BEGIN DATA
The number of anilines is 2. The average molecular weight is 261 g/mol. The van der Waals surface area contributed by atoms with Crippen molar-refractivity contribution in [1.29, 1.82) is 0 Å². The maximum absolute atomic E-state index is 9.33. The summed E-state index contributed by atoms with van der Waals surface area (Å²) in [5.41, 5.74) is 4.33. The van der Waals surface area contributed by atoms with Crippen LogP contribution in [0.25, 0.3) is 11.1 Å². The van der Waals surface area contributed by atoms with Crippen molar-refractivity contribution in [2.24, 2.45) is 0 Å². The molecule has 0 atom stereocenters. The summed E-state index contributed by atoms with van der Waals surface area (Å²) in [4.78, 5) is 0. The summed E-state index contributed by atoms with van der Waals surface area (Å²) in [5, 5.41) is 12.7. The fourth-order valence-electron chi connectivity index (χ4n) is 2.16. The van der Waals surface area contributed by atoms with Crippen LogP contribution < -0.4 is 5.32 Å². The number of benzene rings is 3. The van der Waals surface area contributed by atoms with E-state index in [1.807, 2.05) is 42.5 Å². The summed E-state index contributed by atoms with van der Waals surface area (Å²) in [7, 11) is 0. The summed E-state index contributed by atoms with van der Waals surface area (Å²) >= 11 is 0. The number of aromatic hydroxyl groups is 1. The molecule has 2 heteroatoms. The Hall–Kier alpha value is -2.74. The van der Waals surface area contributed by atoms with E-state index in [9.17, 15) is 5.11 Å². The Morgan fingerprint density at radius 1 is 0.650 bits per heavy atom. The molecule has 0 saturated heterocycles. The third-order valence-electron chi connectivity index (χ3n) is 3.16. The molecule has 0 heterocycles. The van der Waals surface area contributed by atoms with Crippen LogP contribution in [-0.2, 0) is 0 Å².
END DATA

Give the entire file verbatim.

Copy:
The number of anilines is 2. The average molecular weight is 261 g/mol. The van der Waals surface area contributed by atoms with Crippen molar-refractivity contribution in [1.29, 1.82) is 0 Å². The maximum absolute atomic E-state index is 9.33. The summed E-state index contributed by atoms with van der Waals surface area (Å²) in [5.41, 5.74) is 4.33. The van der Waals surface area contributed by atoms with Crippen LogP contribution in [0.25, 0.3) is 11.1 Å². The van der Waals surface area contributed by atoms with Crippen molar-refractivity contribution in [2.24, 2.45) is 0 Å². The molecule has 0 atom stereocenters. The summed E-state index contributed by atoms with van der Waals surface area (Å²) in [4.78, 5) is 0. The summed E-state index contributed by atoms with van der Waals surface area (Å²) in [5, 5.41) is 12.7. The fourth-order valence-electron chi connectivity index (χ4n) is 2.16. The van der Waals surface area contributed by atoms with Crippen LogP contribution < -0.4 is 5.32 Å². The number of benzene rings is 3. The van der Waals surface area contributed by atoms with E-state index in [1.807, 2.05) is 42.5 Å². The summed E-state index contributed by atoms with van der Waals surface area (Å²) in [7, 11) is 0. The summed E-state index contributed by atoms with van der Waals surface area (Å²) >= 11 is 0. The number of aromatic hydroxyl groups is 1. The molecule has 2 heteroatoms. The Hall–Kier alpha value is -2.74. The van der Waals surface area contributed by atoms with E-state index in [9.17, 15) is 5.11 Å². The Morgan fingerprint density at radius 1 is 0.650 bits per heavy atom. The molecule has 0 saturated heterocycles. The third-order valence-electron chi connectivity index (χ3n) is 3.16. The molecule has 0 heterocycles. The van der Waals surface area contributed by atoms with Crippen LogP contribution in [-0.2, 0) is 0 Å².